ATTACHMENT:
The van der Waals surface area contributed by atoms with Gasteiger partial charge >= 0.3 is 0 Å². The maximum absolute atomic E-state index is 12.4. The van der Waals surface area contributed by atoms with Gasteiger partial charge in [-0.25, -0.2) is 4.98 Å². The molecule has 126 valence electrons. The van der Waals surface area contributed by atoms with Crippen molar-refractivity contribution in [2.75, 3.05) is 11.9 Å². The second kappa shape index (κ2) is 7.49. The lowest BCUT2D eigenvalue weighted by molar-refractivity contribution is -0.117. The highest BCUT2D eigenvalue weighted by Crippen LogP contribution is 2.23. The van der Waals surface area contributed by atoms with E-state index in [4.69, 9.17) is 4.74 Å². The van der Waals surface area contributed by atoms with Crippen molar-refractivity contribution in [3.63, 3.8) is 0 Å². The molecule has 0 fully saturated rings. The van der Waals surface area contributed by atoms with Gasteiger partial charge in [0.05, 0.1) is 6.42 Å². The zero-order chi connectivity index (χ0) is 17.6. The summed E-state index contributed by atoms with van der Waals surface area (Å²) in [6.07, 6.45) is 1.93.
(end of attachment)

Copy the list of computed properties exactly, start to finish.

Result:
The van der Waals surface area contributed by atoms with Gasteiger partial charge >= 0.3 is 0 Å². The maximum absolute atomic E-state index is 12.4. The van der Waals surface area contributed by atoms with Gasteiger partial charge in [-0.25, -0.2) is 4.98 Å². The molecule has 126 valence electrons. The van der Waals surface area contributed by atoms with Crippen molar-refractivity contribution in [2.75, 3.05) is 11.9 Å². The second kappa shape index (κ2) is 7.49. The lowest BCUT2D eigenvalue weighted by molar-refractivity contribution is -0.117. The highest BCUT2D eigenvalue weighted by Crippen LogP contribution is 2.23. The van der Waals surface area contributed by atoms with E-state index in [4.69, 9.17) is 4.74 Å². The van der Waals surface area contributed by atoms with Crippen molar-refractivity contribution in [3.63, 3.8) is 0 Å². The molecule has 0 fully saturated rings. The van der Waals surface area contributed by atoms with Gasteiger partial charge in [0.05, 0.1) is 6.42 Å². The zero-order chi connectivity index (χ0) is 17.6. The summed E-state index contributed by atoms with van der Waals surface area (Å²) in [6.07, 6.45) is 1.93.